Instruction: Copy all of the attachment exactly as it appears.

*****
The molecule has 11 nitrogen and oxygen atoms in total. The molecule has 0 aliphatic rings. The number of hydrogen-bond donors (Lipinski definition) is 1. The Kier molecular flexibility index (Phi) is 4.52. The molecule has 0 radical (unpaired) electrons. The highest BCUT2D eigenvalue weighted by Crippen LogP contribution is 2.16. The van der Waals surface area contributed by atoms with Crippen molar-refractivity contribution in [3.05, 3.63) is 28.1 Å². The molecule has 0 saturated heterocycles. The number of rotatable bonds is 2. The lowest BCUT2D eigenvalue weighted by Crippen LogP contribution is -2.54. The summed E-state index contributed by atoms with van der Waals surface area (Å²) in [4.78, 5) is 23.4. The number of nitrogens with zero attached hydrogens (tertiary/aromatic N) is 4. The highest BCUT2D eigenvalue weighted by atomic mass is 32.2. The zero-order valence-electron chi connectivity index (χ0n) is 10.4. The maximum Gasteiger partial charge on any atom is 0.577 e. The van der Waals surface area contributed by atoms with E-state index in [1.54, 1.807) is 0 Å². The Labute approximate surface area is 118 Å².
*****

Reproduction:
The molecule has 11 nitrogen and oxygen atoms in total. The molecule has 0 aliphatic rings. The number of hydrogen-bond donors (Lipinski definition) is 1. The Kier molecular flexibility index (Phi) is 4.52. The molecule has 0 radical (unpaired) electrons. The highest BCUT2D eigenvalue weighted by Crippen LogP contribution is 2.16. The van der Waals surface area contributed by atoms with Crippen molar-refractivity contribution in [3.05, 3.63) is 28.1 Å². The molecule has 0 saturated heterocycles. The number of rotatable bonds is 2. The lowest BCUT2D eigenvalue weighted by Crippen LogP contribution is -2.54. The summed E-state index contributed by atoms with van der Waals surface area (Å²) in [4.78, 5) is 23.4. The number of nitrogens with zero attached hydrogens (tertiary/aromatic N) is 4. The highest BCUT2D eigenvalue weighted by atomic mass is 32.2. The zero-order valence-electron chi connectivity index (χ0n) is 10.4. The maximum Gasteiger partial charge on any atom is 0.577 e. The van der Waals surface area contributed by atoms with E-state index in [1.54, 1.807) is 0 Å². The Labute approximate surface area is 118 Å².